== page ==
Home / Features / Emission Zero: Mercedes GLE 350 de Plug-in Hybrid Diesel


Are evolving diesel plug-in hybrid electric vehicles the most sensible solution for the present-day environment crisis? The Mercedes GLE 350 de 4MATIC answers that question rather emphatically.

GLE 350 de

Story: Jim Gorde
Photography: Daimler AG


GLE 350 de

We are experiencing a paradigm shift worldwide. Many developed nations have infrastructure built to support fossil-fuelled vehicles and are now making way for electrified vehicles with the installation of electric vehicle (EV) charging points. These points have formed a subculture, an ecosystem, that coexists with convention. Now, though, convention is fast changing.

Hybrid vehicles, plug-in hybrid electric vehicles (PHEV) and fully electric vehicles (EV) are gaining momentum in urban minds and are slowly eking out a larger share of the automotive pie. Developing nations, with whatever infrastructure exists, are clogged with low-cost, mass-produced forms of personal mobility simply because many of the people don’t have reliable or affordable choices or a clean, safe, and dependable public transport system with modern solutions. Climate change is real and is a threat that must be addressed immediately. What, then, is the solution? One way out is to adopt alternative-fuelled vehicles, particularly, plug-in hybrids and fuel cell electric vehicles (FCEV). The latter may not be as widespread as we’d like, but the former makes a compelling case.

GLE 350 de

One of the best ways to cut down fossil fuel consumption is to, literally, cut down its consumption. Many aren’t aware of the latest generation of plug-in hybrid cars that are capable of slashing fuel consumption to a fifth. That’s right — not by a fifth but to a fifth! That potential 80 per cent reduction in fossil fuel consumption alone will make a huge positive impact if widely adopted.

The new generation of plug-in hybrids cars are, essentially, a stop-gap solution. There are no two ways about it. So, whether the country’s priority is simply cutting its import fuel bill or to actually reduce fossil fuel consumption and cut down on carbon emissions, including hydrocarbons, carbon monoxide (CO), and carbon dioxide (CO2), as well as emissions of oxides of nitrogen (NOx), the solution is already present.

GLE 350 de

Consider the new Mercedes-Benz GLE 350 de 4MATIC, developed under the EQ Power umbrella. Its numbers widened eyes and dropped jaws following its reveal at the Frankfurt Motor Show held in September. It combines the now popular 2.0-litre, four-cylinder turbo-diesel engine with a new 100-kW (136 hp) electric motor that’s incorporated within the 9G-Tronic automatic transmission in its third-generation plug-in hybrid guise. A larger 31.2-kWh battery pack allows for an even longer zero-emission range of almost 100 km. The claimed weighted hybrid drive fuel efficiency figure is a mere 1.1 litres per 100 kilometres. That works out to 90.9 km/l. Yes, you read that right — something even a 100-cc motorcycle can’t really manage. More importantly, that means CO2 (carbon dioxide) emissions of just 29 g/km and far lower NOx (oxides of nitrogen), too.

GLE 350 de

The all-electric range is also increased by rapid recharging en route. The GLE 350 de has a combined charging socket for alternating current (AC) and direct current (DC) charging located on the left side wall, symmetrical with the fuel flap on its right. At a DC charging station, the battery can be charged from 10 to 80 per cent in about 20 minutes or to full charge in about 30 minutes. As such, a plug-in hybrid offers the best of both worlds. In the city, it can run in all-electric mode, while on longer highway trips it benefits from the added range thanks to the combustion engine. Overall, the vehicle is more efficient because it can recover energy under braking and also allow the combustion engine to run in a more efficient operating range. The intelligent, route-based operating strategy activates the full-electric mode when needed. It considers topography, speed limits, and the traffic conditions for the entire planned route thanks to navigation data.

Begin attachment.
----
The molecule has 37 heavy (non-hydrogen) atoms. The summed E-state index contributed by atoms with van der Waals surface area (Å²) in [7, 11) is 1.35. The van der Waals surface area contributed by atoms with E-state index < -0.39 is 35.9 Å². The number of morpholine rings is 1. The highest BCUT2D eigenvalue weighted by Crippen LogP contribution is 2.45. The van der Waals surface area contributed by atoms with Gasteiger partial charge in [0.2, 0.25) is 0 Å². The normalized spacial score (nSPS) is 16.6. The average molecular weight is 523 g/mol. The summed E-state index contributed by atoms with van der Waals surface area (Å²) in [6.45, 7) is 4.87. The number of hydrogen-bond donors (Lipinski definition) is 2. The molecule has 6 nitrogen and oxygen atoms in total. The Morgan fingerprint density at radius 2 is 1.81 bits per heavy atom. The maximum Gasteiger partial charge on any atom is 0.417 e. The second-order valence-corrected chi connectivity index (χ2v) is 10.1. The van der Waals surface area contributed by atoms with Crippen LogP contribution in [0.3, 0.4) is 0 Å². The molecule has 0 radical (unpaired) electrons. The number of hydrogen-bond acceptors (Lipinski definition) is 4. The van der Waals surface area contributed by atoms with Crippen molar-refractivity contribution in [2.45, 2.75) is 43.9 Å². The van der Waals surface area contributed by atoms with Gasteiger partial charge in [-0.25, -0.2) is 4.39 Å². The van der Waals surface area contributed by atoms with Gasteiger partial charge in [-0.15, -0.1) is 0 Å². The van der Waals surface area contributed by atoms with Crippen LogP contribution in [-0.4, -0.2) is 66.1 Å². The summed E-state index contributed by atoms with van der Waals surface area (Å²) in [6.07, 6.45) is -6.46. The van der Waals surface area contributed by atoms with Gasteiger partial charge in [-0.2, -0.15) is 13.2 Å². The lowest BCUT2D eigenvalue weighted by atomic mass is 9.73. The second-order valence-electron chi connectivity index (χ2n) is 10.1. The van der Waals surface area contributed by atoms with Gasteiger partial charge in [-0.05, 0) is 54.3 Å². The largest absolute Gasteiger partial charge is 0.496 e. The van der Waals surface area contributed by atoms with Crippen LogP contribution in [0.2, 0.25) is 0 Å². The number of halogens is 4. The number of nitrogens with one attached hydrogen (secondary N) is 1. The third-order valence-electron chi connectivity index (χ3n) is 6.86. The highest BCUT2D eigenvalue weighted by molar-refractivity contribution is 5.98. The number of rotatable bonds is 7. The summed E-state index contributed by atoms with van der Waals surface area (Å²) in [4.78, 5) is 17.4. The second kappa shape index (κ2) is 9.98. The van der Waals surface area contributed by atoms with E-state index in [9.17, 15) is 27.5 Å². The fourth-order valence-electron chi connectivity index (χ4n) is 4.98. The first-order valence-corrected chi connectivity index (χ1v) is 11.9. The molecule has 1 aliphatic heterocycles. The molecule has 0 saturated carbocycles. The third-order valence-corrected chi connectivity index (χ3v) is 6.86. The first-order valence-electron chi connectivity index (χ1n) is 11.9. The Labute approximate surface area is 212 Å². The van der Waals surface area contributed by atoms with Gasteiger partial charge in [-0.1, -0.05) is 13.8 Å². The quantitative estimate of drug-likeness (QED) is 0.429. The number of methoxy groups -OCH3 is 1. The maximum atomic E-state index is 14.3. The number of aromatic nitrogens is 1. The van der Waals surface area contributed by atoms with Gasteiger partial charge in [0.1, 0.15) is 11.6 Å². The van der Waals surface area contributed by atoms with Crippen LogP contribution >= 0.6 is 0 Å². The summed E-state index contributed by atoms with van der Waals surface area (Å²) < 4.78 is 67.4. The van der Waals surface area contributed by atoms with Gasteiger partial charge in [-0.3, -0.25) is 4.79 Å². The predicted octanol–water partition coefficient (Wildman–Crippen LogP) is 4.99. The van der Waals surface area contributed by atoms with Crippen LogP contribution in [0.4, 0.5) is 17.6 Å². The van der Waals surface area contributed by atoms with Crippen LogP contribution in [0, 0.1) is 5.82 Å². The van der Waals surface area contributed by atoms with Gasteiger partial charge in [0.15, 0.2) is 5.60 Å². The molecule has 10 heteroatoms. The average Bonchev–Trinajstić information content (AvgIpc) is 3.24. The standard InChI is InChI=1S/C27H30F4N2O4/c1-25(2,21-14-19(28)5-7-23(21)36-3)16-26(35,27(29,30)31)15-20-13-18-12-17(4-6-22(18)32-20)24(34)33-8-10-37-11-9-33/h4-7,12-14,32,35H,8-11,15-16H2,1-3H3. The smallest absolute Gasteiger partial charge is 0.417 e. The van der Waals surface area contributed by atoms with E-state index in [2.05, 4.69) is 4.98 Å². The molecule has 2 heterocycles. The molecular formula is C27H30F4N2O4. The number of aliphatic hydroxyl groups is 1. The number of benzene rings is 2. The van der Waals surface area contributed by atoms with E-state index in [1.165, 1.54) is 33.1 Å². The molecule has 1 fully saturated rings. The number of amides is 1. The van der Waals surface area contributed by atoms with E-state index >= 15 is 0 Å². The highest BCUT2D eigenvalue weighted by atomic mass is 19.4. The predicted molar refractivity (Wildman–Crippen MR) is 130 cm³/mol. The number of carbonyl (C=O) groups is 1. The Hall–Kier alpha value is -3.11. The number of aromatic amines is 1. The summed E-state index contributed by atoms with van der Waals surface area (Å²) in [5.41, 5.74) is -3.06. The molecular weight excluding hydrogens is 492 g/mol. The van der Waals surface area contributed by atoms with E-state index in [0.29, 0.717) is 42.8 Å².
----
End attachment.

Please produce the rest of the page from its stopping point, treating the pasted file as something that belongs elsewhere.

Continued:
GLE 350 de

The new Mercedes GLE 350 de 4MATIC doesn’t feature styling that seems remotely alien-like. It looks as conventional as the normal GLE-Class SUV, feels just as conventional, drives just as well, and is just as safe as what the world has experienced from hybrid automobiles thus far. Even with the larger battery pack, a boot volume of up to 1,915 litres is available.

Deliveries of the new GLE 350 de have begin in Europe earlier this year. We hope Mercedes-Benz India consider it for their portfolio here as well. It won’t be cheap, but it will make a difference.

GLE 350 de

Also watch: Quick Video – Mercedes-Benz GLE 350 de 4MATIC EQ Power

Need to Know: Mercedes-Benz GLE 350 de 4MATIC EQ Power

Price: €80,000 (approx, in Germany, or Rs 64 lakh)

Engine: 1,950 cc, in-line four, turbo-diesel
Max Power: 194 hp @ 3,800 rpm
Max Torque: 400 Nm @ 1,600-2,800 rpm
Electric Motor: Synchronous, permanently excited magnet
Max Output: 100 kW (136 hp), 440 Nm
Battery Pack: 31.2 kWh, lithium-ion
Combined Peak Output: 320 hp, 700 Nm
Transmission: Nine-speed, hybrid-automatic, all-wheel drive
Suspension: Double wishbone front, four-link rear
Weight: 2,400 kg (approx)

Acceleration (0-100 km/h): 6.8 seconds
Top Speed: 160 km/h (electric), 210 km/h (hybrid)
Combined Consumption: 0.25 kWh/km (electric), 90.9 km/l (hybrid)
Electric Range: 99 km (WLTP)


About the author: Jim Gorde


Deputy Editor at Car India and Bike India.
Believes that learning never stops, and that diesel plug-in hybrids are the only feasible immediate future until hydrogen FCEVs take over.

t: @CarIndia/@BikeIndia
IG: @carindia_mag/@bikeindia/@jimbosez


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